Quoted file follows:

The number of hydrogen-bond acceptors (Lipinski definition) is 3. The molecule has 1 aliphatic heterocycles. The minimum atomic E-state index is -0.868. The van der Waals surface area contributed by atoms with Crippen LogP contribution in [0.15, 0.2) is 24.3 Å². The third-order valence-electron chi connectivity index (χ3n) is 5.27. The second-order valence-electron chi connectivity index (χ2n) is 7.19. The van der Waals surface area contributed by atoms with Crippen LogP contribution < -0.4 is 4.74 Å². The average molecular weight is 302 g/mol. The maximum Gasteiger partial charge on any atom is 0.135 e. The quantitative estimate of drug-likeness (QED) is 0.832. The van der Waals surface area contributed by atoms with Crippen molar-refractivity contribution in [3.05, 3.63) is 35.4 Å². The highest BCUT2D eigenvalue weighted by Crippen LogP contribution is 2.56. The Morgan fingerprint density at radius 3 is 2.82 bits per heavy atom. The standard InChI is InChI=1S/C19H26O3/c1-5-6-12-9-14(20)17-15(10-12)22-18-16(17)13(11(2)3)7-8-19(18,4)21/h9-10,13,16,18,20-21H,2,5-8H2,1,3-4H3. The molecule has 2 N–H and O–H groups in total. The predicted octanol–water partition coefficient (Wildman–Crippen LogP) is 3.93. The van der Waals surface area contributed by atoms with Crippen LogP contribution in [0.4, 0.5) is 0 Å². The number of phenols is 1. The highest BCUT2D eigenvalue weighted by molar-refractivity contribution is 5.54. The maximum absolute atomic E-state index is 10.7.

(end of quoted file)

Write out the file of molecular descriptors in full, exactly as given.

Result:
The number of hydrogen-bond acceptors (Lipinski definition) is 3. The molecule has 1 aliphatic heterocycles. The minimum atomic E-state index is -0.868. The van der Waals surface area contributed by atoms with Crippen LogP contribution in [0.15, 0.2) is 24.3 Å². The third-order valence-electron chi connectivity index (χ3n) is 5.27. The second-order valence-electron chi connectivity index (χ2n) is 7.19. The van der Waals surface area contributed by atoms with Crippen LogP contribution < -0.4 is 4.74 Å². The average molecular weight is 302 g/mol. The maximum Gasteiger partial charge on any atom is 0.135 e. The quantitative estimate of drug-likeness (QED) is 0.832. The van der Waals surface area contributed by atoms with Crippen molar-refractivity contribution in [3.05, 3.63) is 35.4 Å². The highest BCUT2D eigenvalue weighted by Crippen LogP contribution is 2.56. The Morgan fingerprint density at radius 3 is 2.82 bits per heavy atom. The standard InChI is InChI=1S/C19H26O3/c1-5-6-12-9-14(20)17-15(10-12)22-18-16(17)13(11(2)3)7-8-19(18,4)21/h9-10,13,16,18,20-21H,2,5-8H2,1,3-4H3. The molecule has 2 N–H and O–H groups in total. The predicted octanol–water partition coefficient (Wildman–Crippen LogP) is 3.93. The van der Waals surface area contributed by atoms with Crippen LogP contribution in [0.4, 0.5) is 0 Å². The number of phenols is 1. The highest BCUT2D eigenvalue weighted by molar-refractivity contribution is 5.54. The maximum absolute atomic E-state index is 10.7.